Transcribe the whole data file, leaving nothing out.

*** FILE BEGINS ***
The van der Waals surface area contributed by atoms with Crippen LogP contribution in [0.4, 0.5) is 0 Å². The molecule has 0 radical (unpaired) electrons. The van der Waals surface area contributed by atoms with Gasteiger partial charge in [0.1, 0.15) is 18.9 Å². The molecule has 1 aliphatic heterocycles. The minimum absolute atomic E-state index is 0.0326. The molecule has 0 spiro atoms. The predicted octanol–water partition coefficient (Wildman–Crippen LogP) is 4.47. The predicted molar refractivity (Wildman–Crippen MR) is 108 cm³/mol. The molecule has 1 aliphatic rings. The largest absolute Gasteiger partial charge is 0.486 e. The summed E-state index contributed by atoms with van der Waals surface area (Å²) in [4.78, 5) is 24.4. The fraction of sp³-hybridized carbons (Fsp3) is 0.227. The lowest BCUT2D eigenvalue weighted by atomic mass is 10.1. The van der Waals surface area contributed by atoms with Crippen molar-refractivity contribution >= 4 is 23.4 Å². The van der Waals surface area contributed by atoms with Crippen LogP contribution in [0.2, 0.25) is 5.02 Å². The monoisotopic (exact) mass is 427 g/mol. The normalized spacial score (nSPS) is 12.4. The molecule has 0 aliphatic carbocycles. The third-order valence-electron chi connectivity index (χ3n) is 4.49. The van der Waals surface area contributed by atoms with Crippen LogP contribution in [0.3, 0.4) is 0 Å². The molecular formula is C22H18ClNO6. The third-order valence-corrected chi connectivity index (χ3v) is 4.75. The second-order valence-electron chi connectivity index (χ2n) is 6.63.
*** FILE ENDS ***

The van der Waals surface area contributed by atoms with Crippen LogP contribution in [0.4, 0.5) is 0 Å². The molecule has 0 radical (unpaired) electrons. The van der Waals surface area contributed by atoms with Gasteiger partial charge in [0.1, 0.15) is 18.9 Å². The molecule has 1 aliphatic heterocycles. The minimum absolute atomic E-state index is 0.0326. The molecule has 0 spiro atoms. The predicted octanol–water partition coefficient (Wildman–Crippen LogP) is 4.47. The predicted molar refractivity (Wildman–Crippen MR) is 108 cm³/mol. The molecule has 1 aliphatic rings. The largest absolute Gasteiger partial charge is 0.486 e. The summed E-state index contributed by atoms with van der Waals surface area (Å²) in [4.78, 5) is 24.4. The fraction of sp³-hybridized carbons (Fsp3) is 0.227. The lowest BCUT2D eigenvalue weighted by atomic mass is 10.1. The van der Waals surface area contributed by atoms with Crippen molar-refractivity contribution >= 4 is 23.4 Å². The van der Waals surface area contributed by atoms with Crippen LogP contribution in [0.2, 0.25) is 5.02 Å². The monoisotopic (exact) mass is 427 g/mol. The normalized spacial score (nSPS) is 12.4. The molecule has 0 aliphatic carbocycles. The third-order valence-electron chi connectivity index (χ3n) is 4.49. The van der Waals surface area contributed by atoms with Crippen LogP contribution in [0.3, 0.4) is 0 Å². The molecular formula is C22H18ClNO6. The third-order valence-corrected chi connectivity index (χ3v) is 4.75. The second-order valence-electron chi connectivity index (χ2n) is 6.63.